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Tolling Points

Truck Tolls a Winning Issue at the Polls

By: 
Pete Garino

Guest blog by Pete Garino
The views expressed in this article are solely those of the author.

While truck tolls were not on the ballot this election day, they were a key issue in two New England governors’ races. In both states, a tolling advocate won.

In Rhode Island, incumbent Governor Gina Raimondo handily won reelection. Raimondo is a fierce supporter of truck-only tolling, a key element of her RhodeWorks program, which passed the state legislature in 2016. In neighboring Connecticut, gubernatorial candidate Ned Lamont took notice, made truck-only tolling a centerpiece of his campaign, and prevailed in a hard-fought campaign.

Rhode Island Was First

Rhode Island was the first state in the nation to approve state-wide truck-only tolling, with gantries set to be constructed on every interstate. The toll revenue is being used to fund a massive infrastructure renewal program. Rhode Island has the worst bridges in America, ranking last in the nation for its percentage of structurally deficient bridge deck area. With the $4.8 billion RhodeWorks program up and running for more than two years, Rhode Island recently announced its bridge condition improved faster than any other state in the union.

Raimondo fended off a challenge by an opponent who was supported by the Rhode Island Trucking Association and vowed to take down the truck toll gantries that were activated earlier this year. During the campaign, Raimondo indicated to the Cranston Herald that RhodeWorks was “perhaps the best policy decision of her administration thus far.”

The Rhode Island Department of Transportation saw its construction contract awards triple in the two years following RhodeWorks’ passage, and the result has been evident in the state’s labor market: Since Raimondo’s first full month in office, construction jobs have increased nearly 20%, more than four times faster than other sectors.

Lamont was just as assertive about tolling in the Connecticut gubernatorial race, asserting that “I’m going to make it a priority from day one.” More recently he has come out supporting truck-only tolling as a starting point. For several years, the state has been debating reinstituting tolling to tackle its infrastructure issues. According to federal statistics, Connecticut has the second-worst bridge condition in the nation. Only Rhode Island has a higher percentage of structurally deficient bridges.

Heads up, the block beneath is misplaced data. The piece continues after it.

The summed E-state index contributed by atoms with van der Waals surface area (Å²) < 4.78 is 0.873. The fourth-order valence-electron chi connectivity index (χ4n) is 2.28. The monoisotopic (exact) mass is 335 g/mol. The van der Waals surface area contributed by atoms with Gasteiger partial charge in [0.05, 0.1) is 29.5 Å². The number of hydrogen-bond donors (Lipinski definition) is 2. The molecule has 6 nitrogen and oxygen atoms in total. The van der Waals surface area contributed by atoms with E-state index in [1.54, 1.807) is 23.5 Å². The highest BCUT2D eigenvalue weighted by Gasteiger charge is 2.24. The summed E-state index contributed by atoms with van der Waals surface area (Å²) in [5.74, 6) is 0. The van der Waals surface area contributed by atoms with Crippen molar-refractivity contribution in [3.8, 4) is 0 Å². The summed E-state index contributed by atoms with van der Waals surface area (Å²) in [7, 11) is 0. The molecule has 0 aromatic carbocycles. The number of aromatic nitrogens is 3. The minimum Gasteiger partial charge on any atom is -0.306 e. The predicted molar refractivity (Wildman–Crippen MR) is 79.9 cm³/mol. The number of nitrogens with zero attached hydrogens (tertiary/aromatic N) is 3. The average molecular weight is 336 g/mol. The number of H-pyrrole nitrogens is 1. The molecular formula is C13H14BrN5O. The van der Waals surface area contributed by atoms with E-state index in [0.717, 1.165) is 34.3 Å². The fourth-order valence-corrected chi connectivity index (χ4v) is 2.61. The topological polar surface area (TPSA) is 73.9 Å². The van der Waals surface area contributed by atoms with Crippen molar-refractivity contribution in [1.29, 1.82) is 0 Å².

During the campaign, Lamont said he expected truck-only tolling would collect $250 million in annual revenue, significantly more than the $45 million Rhode Island expects to see each year when its system is fully deployed. Connecticut has nearly five times more miles of interstate capacity than Rhode Island, and its interstates see a higher percentage of tractor trailer traffic—its urban interstates receive more than double the truck traffic. Taking those two factors together, federal statistics indicate that Connecticut has more than nine times as much tractor trailer traffic as Rhode Island. Given Lamont’s $250-million estimate for truck tolling, we can expect his state will assess lower tolls than Rhode Island, where the border-to-border charge is $20.

Both Connecticut and Rhode lsland leaders understand the power and effectiveness of tolling and its user pays principle and they are not alone. Many states are coming to the conclusion that the gas tax is no longer sustainable in the long term. They are looking to innovative means such as tolling to address their crumbling infrastructure. In 2020, Indiana governor Eric Holcomb will be up for reelection. Governor Holcomb recently pushed through a plan to raise tolls on trucks by 35% in order to secure $1 billion in infrastructure funding. Indiana’s Republican governor cited the same statistics that Democrat Governor Gina Raimondo used in Rhode Island – namely that a fully loaded tractor trailer has as much impact on highway infrastructure as nearly 10,000 cars. While this statistic has been used more frequently of late, its origins date back nearly 40 years to a 1979 U.S. GAO report to Congress. That report stated that a fully loaded tractor trailer has as much impact on the roads as 9,600 cars.

The 2018 elections are nearly behind us and state and federal policy makers continue their search for the right balance of funding options to address major infrastructure needs. Perhaps yet, we may see democrats and republicans at the state and federal levels coming together to invest in America’s future.

Pete Garino is President of Advanced Management Consulting LLC and is the former Chief Operating Officer of the Rhode Island Department of Transportation.